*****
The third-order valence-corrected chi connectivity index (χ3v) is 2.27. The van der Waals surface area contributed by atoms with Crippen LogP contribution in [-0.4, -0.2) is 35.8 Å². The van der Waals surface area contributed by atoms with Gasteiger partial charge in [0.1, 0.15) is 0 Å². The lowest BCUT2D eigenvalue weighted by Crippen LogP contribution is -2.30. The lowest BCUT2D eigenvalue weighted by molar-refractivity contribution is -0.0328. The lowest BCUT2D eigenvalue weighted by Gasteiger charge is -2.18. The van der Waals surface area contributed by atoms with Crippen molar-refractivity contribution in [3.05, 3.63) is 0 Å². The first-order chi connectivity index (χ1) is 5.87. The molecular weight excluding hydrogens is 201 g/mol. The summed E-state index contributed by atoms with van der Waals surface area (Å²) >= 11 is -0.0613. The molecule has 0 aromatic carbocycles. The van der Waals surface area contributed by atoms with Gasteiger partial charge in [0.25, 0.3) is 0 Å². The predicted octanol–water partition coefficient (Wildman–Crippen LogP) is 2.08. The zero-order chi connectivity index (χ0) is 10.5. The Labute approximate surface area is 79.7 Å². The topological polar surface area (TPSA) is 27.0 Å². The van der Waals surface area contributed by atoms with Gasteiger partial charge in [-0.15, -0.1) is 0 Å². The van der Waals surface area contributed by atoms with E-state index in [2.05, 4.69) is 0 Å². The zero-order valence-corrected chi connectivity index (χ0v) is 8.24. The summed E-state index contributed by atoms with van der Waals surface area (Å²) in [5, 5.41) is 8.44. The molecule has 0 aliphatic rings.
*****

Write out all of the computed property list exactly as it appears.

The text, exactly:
The third-order valence-corrected chi connectivity index (χ3v) is 2.27. The van der Waals surface area contributed by atoms with Crippen LogP contribution in [-0.4, -0.2) is 35.8 Å². The van der Waals surface area contributed by atoms with Gasteiger partial charge in [0.1, 0.15) is 0 Å². The lowest BCUT2D eigenvalue weighted by Crippen LogP contribution is -2.30. The lowest BCUT2D eigenvalue weighted by molar-refractivity contribution is -0.0328. The lowest BCUT2D eigenvalue weighted by Gasteiger charge is -2.18. The van der Waals surface area contributed by atoms with Crippen molar-refractivity contribution in [3.05, 3.63) is 0 Å². The first-order chi connectivity index (χ1) is 5.87. The molecular weight excluding hydrogens is 201 g/mol. The summed E-state index contributed by atoms with van der Waals surface area (Å²) >= 11 is -0.0613. The molecule has 0 aromatic carbocycles. The van der Waals surface area contributed by atoms with Gasteiger partial charge in [0.25, 0.3) is 0 Å². The predicted octanol–water partition coefficient (Wildman–Crippen LogP) is 2.08. The zero-order chi connectivity index (χ0) is 10.5. The Labute approximate surface area is 79.7 Å². The topological polar surface area (TPSA) is 27.0 Å². The van der Waals surface area contributed by atoms with Gasteiger partial charge in [-0.15, -0.1) is 0 Å². The van der Waals surface area contributed by atoms with E-state index in [2.05, 4.69) is 0 Å². The zero-order valence-corrected chi connectivity index (χ0v) is 8.24. The summed E-state index contributed by atoms with van der Waals surface area (Å²) in [5, 5.41) is 8.44. The molecule has 0 aliphatic rings.